"Endless curiosity, observation, research--and a great amount of joy in the thing." (MMR 266).

She goes on to say that it was a matter of taking a liking to things, things that were in accordance with her taste. "And we didn't care how unhomogenous they might seem." This description of what her experience as editor was like could explain, as well, her experience as writer. Throughout her work her great joy in the natural kingdom is evident, and her admiration for the pangolin colors the entire poem.

She is charmed by his artistic shape and the pattern of his scales, noting that he is a "near artichoke." Not only do his bodily features form a basis for artistic gratification, but the way in which he moves does also. He is seen "Serpentined about/the tree, " and rolled "into a ball"; his economy of construction is compared to a work of art: "Compact like the furled fringe frill/on the hat-brim of Gargallo's hollow iron head of a/matador," and she finds him and his kind "models of exactness,/on four legs."

The pangolin's body is beautiful, but she admires equally the pangolin's moral characteristics. He is a "toiler." He "endures /exhausting solitary trips through unfamiliar ground at night," and although he is large and fierce looking, he "draws/away from danger unpugnaciously,/with no sound but a harmless hiss." Although he is not an aggressor in battle, nevertheless, he does have methods of survival. When rolled into his ball, he has "power to defy all effort to unroll it;" and he does "not turn back" from his enemies. Every line is permeated with her interest and excitement in the unusual animal. He is truly one of her exemplars.

But Marianne Moore is not writing solely about her pleasure in wild life. She is also writing about art in this poem--first, the pangolin as art, secondly the monks as artists who carved the "cold luxurious/low stone seats--" the "Ingenious roof-supports," and the animals on the spires, and finally the art of man, who is "writing-/master to this world." Moore, who is herself a writing-master, uses the power of these "unhomogenous" exemplars of art which she assembles to explode what she has to say about grace.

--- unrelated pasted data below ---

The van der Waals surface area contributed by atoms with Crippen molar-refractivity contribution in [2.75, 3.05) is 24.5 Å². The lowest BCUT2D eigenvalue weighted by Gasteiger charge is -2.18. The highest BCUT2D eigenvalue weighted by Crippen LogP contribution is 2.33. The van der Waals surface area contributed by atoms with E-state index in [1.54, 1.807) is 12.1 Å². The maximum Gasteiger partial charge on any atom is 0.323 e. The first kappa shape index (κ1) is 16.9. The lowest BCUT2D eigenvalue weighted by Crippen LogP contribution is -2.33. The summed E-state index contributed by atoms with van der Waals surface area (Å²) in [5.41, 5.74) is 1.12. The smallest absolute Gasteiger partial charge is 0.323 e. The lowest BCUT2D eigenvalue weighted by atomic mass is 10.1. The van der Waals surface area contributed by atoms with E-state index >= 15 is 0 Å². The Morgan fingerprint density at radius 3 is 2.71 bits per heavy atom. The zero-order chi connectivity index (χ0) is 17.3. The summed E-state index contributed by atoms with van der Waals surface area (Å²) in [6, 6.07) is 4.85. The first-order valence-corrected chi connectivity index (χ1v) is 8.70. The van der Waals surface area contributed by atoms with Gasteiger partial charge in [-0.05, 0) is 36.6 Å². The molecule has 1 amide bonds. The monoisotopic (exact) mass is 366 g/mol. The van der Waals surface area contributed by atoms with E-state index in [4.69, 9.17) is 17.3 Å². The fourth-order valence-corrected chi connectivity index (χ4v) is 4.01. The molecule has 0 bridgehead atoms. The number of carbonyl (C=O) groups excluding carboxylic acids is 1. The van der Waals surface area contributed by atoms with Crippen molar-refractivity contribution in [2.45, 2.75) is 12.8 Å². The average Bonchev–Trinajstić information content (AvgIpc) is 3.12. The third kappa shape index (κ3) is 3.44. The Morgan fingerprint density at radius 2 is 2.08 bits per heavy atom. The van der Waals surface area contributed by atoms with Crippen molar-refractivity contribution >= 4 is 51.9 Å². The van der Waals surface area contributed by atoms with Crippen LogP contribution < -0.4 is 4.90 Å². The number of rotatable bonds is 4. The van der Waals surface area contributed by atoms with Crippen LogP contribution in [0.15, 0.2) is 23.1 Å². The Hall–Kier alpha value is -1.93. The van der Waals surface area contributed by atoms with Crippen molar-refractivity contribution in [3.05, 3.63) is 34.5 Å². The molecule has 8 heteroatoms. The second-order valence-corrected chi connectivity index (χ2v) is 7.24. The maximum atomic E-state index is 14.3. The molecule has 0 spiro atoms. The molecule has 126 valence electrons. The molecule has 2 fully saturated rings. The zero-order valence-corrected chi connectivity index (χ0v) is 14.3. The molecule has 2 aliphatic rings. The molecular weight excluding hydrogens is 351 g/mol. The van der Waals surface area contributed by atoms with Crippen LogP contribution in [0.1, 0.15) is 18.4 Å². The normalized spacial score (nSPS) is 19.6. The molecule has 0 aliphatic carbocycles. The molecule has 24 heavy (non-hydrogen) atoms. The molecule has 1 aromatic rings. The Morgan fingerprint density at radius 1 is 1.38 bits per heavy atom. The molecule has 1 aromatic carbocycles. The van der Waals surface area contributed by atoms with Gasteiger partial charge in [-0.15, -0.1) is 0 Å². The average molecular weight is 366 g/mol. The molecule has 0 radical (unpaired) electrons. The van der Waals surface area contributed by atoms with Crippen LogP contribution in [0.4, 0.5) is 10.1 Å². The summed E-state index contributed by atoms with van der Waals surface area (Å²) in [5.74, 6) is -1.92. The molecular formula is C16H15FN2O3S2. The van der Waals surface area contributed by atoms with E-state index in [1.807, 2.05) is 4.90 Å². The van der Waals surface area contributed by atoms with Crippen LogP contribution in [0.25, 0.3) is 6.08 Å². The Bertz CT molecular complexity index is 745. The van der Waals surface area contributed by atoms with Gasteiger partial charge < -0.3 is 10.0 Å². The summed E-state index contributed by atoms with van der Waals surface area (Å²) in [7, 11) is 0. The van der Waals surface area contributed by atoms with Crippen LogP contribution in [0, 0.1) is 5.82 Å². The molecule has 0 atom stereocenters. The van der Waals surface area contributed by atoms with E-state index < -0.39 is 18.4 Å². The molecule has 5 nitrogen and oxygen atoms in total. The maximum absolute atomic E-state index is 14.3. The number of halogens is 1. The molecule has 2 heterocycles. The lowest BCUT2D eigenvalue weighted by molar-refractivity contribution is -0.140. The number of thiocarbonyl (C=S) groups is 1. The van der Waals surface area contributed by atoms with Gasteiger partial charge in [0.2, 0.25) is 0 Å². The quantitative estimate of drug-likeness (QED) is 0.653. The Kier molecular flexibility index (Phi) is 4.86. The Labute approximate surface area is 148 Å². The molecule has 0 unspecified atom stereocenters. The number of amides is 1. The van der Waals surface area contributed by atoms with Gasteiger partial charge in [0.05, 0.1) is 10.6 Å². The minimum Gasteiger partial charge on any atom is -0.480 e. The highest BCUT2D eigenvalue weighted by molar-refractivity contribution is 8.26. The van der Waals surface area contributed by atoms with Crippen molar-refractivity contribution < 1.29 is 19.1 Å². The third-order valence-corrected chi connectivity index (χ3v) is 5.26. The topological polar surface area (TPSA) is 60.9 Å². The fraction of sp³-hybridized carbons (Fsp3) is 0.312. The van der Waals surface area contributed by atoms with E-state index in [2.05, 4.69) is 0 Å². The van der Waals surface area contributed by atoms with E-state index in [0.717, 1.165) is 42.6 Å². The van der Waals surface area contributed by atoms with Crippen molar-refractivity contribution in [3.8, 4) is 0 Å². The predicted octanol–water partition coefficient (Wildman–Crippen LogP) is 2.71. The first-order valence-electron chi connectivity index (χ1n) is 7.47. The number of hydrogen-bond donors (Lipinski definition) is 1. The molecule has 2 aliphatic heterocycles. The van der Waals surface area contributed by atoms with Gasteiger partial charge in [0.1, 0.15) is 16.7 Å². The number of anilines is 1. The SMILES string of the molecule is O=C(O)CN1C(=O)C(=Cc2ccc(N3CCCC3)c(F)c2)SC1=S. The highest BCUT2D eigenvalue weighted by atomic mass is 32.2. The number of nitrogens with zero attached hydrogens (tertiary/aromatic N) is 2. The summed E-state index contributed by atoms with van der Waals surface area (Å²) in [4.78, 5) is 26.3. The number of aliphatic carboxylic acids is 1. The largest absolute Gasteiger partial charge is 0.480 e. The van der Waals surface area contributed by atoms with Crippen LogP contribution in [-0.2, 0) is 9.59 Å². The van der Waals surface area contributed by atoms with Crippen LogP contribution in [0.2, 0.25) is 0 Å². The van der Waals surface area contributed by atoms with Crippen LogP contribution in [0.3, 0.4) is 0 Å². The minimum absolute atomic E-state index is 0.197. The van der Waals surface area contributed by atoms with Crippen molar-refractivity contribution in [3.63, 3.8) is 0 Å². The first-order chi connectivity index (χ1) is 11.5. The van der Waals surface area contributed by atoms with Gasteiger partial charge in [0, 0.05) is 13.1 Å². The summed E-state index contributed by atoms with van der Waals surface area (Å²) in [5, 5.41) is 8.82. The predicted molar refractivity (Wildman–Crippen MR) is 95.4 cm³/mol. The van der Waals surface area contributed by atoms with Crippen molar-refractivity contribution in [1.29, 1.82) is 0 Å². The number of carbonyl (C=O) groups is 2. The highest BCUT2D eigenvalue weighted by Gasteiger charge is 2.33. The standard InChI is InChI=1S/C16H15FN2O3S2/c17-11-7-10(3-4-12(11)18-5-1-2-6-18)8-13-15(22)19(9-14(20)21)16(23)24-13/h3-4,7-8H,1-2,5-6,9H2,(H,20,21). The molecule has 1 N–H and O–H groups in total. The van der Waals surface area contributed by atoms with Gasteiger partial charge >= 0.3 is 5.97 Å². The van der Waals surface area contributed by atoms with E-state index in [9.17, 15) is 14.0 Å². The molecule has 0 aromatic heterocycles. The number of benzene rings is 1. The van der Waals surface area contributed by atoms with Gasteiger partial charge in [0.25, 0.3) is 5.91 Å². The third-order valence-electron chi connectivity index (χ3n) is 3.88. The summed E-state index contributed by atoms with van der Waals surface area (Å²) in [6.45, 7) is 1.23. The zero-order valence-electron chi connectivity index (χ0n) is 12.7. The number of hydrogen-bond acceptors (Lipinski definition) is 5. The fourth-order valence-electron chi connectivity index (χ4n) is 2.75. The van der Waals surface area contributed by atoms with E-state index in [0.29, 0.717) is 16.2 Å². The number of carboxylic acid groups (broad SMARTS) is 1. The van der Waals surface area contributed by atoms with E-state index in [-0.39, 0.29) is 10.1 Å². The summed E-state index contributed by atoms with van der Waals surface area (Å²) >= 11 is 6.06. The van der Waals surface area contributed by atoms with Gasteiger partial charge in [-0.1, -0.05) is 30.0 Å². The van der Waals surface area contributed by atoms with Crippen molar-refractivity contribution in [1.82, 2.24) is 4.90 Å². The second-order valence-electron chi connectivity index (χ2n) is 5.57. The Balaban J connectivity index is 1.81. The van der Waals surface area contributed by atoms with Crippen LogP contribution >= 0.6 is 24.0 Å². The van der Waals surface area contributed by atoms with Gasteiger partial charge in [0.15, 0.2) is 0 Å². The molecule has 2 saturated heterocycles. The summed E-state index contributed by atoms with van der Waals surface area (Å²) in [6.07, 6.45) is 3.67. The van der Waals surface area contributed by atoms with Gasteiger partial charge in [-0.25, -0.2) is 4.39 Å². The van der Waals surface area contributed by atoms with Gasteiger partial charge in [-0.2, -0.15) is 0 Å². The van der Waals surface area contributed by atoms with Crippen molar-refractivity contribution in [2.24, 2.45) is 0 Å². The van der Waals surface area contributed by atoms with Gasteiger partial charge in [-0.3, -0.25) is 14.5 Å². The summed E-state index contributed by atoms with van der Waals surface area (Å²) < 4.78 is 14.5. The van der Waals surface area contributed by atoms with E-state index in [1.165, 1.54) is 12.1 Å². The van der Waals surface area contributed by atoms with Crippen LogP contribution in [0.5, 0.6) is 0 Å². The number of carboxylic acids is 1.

She examines the word as if it were an artifact, turning it over and observing it from a number of different angles of meaning. Her first mention of grace in the poem occurs early when she compares the startling and seemingly effortless beauty of form found in the pangolin coiled around the tree to the serpentine grace of the wrought-iron vine around the tomb of Eleanor of Castile, Queen of Edward I, in Westminster Abbey. In this case grace has to do with beauty, but beauty which is not aggressive.

The next mention of a version of the word occurs when she calls the pangolin's tail a "graceful" tool. The tail, which repeats on a larger scale the shape of the animal's proboscis, is covered with "scale/lapping scale with spruce-cone regularity until they/form the uninterrupted central/tail-row!" The pangolin uses its tail as a kind of prop which enables him to climb down from trees and which also helps support his weight when his forequarters are engaged in digging out an ant hill. In this case grace is a practical matter as well as an aesthetic one.